so i just got back into the gym after a few year hiatus, been lifting for about 3 or 4 months now and just started doing squats again about 3 weeks ago. My question is, i have been doing squats once a week and everytime my legs are sore to the point that it hurts to walk for 2 or 3 days after, how long before i can squat without having to endure this soreness afterwards? i dont remember being this sore when i lifted on a regular basis years back.
or am i just a big P*ssy? lol give it to me straight, i can take it
Do some light work 8-12 hours after to help blood flow - something like walking, jogging or even dragging a sled. Helps decrease DOMS which is what you are experiencing.
Active recovery (walking), stretching, contrast showers, high protein intake, more sleep, slowly increasing intensity, microlactin (helps with DOMS = delayed onset muscle soreness), etc.
Squats are probably the most common culprit when it comes to soreness for extended periods of time (greater than 1-2 days).
A good quality post workout shake, some stretching, and some walking will help you quite a bit if you are not already doing those things.
thanks guys, yeah it doesnt help that i squat and then go sit in a cubicle all day afterwards, i will definitely try your suggestions.
Stretching immediately after you lift is going to help. It made a big difference in soreness for me.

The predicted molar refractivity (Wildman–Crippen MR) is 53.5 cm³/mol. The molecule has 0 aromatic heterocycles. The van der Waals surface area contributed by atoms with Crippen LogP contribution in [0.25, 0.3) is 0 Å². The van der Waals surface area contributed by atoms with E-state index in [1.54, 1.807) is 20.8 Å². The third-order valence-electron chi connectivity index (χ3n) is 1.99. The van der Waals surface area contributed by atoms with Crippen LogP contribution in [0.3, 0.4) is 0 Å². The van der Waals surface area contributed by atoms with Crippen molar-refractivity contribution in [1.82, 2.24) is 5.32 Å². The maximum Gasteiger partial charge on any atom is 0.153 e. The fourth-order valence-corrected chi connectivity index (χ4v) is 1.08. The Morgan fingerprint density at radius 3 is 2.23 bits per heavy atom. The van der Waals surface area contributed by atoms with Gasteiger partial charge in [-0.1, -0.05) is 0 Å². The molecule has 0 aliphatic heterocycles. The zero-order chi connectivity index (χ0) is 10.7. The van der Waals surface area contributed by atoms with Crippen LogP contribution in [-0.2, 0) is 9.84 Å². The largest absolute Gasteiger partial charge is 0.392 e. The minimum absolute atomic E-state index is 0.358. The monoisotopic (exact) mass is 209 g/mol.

This may seem counterintuitive, but squatting more frequently will help limit your soreness. You'll still be sore initially, but your body will adapt fairly quickly.
quidquid Latine dictum sit altum videtur
how often can i squat per week before it would impede progess? i cant see squatting more then 2x per week being good...please correct me if im wrong here.
No one said you have to squat heavy every time. It doesn't have to be a full session - just enough to work out the soreness.
A child does not learn to squat from the top down. In other words, he does not suddenly make a conscious decision one day to squat. Actually, he is squatting one day and make the conscious decision to stand. Squatting precedes standing in the developmental sequence. This is the way a child's brain learns to use the body as the child develops movement patterns. Therefore, a child is probably crawling, rocks back into a squatting position with the back completely relaxed and the hips completely flexed, and stands when he has enough hip strength. This approach makes a lot of sense and can be applied to relearning the deep squat movement if it is lost. -Gray Cook
Lifting Clips: http://www.youtube.com/profile?user=johnnymnemonic2
I highly suggest using a microlactin supp. ALN's ETS is a great way to go.
good point sensei